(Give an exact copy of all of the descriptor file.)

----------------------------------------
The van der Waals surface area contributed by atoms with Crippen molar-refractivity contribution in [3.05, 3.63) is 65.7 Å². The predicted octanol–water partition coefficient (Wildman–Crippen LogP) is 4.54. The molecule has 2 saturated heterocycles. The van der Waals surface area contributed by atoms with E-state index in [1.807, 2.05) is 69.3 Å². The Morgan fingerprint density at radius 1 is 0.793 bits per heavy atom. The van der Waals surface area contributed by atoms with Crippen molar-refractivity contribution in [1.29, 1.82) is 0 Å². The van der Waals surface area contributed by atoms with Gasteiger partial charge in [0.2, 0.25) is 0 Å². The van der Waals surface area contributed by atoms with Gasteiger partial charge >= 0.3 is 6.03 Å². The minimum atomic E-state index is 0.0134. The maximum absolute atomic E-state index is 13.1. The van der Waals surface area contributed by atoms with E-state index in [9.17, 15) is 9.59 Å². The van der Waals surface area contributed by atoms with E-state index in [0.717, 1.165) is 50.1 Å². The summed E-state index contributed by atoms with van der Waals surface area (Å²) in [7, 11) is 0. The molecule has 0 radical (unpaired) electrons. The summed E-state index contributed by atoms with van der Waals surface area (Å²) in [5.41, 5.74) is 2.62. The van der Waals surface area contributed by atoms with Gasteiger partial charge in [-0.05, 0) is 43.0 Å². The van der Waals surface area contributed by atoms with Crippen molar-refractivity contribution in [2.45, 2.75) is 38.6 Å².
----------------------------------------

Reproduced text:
The van der Waals surface area contributed by atoms with Crippen molar-refractivity contribution in [3.05, 3.63) is 65.7 Å². The predicted octanol–water partition coefficient (Wildman–Crippen LogP) is 4.54. The molecule has 2 saturated heterocycles. The van der Waals surface area contributed by atoms with E-state index in [1.807, 2.05) is 69.3 Å². The Morgan fingerprint density at radius 1 is 0.793 bits per heavy atom. The van der Waals surface area contributed by atoms with Crippen molar-refractivity contribution in [1.29, 1.82) is 0 Å². The van der Waals surface area contributed by atoms with Gasteiger partial charge in [0.2, 0.25) is 0 Å². The van der Waals surface area contributed by atoms with Gasteiger partial charge >= 0.3 is 6.03 Å². The minimum atomic E-state index is 0.0134. The maximum absolute atomic E-state index is 13.1. The van der Waals surface area contributed by atoms with E-state index in [9.17, 15) is 9.59 Å². The van der Waals surface area contributed by atoms with E-state index in [0.717, 1.165) is 50.1 Å². The summed E-state index contributed by atoms with van der Waals surface area (Å²) in [7, 11) is 0. The molecule has 0 radical (unpaired) electrons. The summed E-state index contributed by atoms with van der Waals surface area (Å²) in [5.41, 5.74) is 2.62. The van der Waals surface area contributed by atoms with Gasteiger partial charge in [-0.05, 0) is 43.0 Å². The van der Waals surface area contributed by atoms with Crippen molar-refractivity contribution in [2.45, 2.75) is 38.6 Å².